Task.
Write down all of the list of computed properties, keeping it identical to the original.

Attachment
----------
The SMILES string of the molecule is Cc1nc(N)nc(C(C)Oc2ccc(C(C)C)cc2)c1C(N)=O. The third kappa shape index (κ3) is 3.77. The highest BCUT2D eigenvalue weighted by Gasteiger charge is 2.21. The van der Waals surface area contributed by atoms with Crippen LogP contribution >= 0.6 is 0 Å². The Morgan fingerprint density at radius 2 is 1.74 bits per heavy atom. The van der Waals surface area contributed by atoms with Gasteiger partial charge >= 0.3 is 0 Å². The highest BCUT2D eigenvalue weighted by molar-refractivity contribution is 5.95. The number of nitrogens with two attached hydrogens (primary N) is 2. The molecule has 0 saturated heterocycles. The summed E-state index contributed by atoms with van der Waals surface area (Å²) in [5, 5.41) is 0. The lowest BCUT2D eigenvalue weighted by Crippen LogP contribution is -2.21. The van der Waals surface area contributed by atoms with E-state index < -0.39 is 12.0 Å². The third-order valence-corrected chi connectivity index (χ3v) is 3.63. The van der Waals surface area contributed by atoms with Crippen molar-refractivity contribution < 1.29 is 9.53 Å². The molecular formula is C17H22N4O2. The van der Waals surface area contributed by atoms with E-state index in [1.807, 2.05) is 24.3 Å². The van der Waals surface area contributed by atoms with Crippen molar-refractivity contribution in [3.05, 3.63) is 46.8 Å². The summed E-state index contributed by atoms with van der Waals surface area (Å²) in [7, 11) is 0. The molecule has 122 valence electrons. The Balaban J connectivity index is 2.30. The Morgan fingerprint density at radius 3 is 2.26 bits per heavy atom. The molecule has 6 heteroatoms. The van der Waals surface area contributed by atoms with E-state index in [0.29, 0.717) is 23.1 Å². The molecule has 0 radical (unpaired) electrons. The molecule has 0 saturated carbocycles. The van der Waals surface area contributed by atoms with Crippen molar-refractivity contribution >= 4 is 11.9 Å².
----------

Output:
The SMILES string of the molecule is Cc1nc(N)nc(C(C)Oc2ccc(C(C)C)cc2)c1C(N)=O. The third kappa shape index (κ3) is 3.77. The highest BCUT2D eigenvalue weighted by Gasteiger charge is 2.21. The van der Waals surface area contributed by atoms with Crippen LogP contribution >= 0.6 is 0 Å². The Morgan fingerprint density at radius 2 is 1.74 bits per heavy atom. The van der Waals surface area contributed by atoms with Gasteiger partial charge >= 0.3 is 0 Å². The highest BCUT2D eigenvalue weighted by molar-refractivity contribution is 5.95. The number of nitrogens with two attached hydrogens (primary N) is 2. The molecule has 0 saturated heterocycles. The summed E-state index contributed by atoms with van der Waals surface area (Å²) in [5, 5.41) is 0. The lowest BCUT2D eigenvalue weighted by Crippen LogP contribution is -2.21. The van der Waals surface area contributed by atoms with E-state index < -0.39 is 12.0 Å². The third-order valence-corrected chi connectivity index (χ3v) is 3.63. The van der Waals surface area contributed by atoms with Crippen molar-refractivity contribution < 1.29 is 9.53 Å². The molecular formula is C17H22N4O2. The van der Waals surface area contributed by atoms with E-state index in [1.807, 2.05) is 24.3 Å². The van der Waals surface area contributed by atoms with Crippen molar-refractivity contribution in [3.05, 3.63) is 46.8 Å². The summed E-state index contributed by atoms with van der Waals surface area (Å²) in [7, 11) is 0. The molecule has 122 valence electrons. The Balaban J connectivity index is 2.30. The Morgan fingerprint density at radius 3 is 2.26 bits per heavy atom. The molecule has 6 heteroatoms. The van der Waals surface area contributed by atoms with E-state index in [0.29, 0.717) is 23.1 Å². The molecule has 0 radical (unpaired) electrons. The molecule has 0 saturated carbocycles. The van der Waals surface area contributed by atoms with Crippen molar-refractivity contribution >= 4 is 11.9 Å².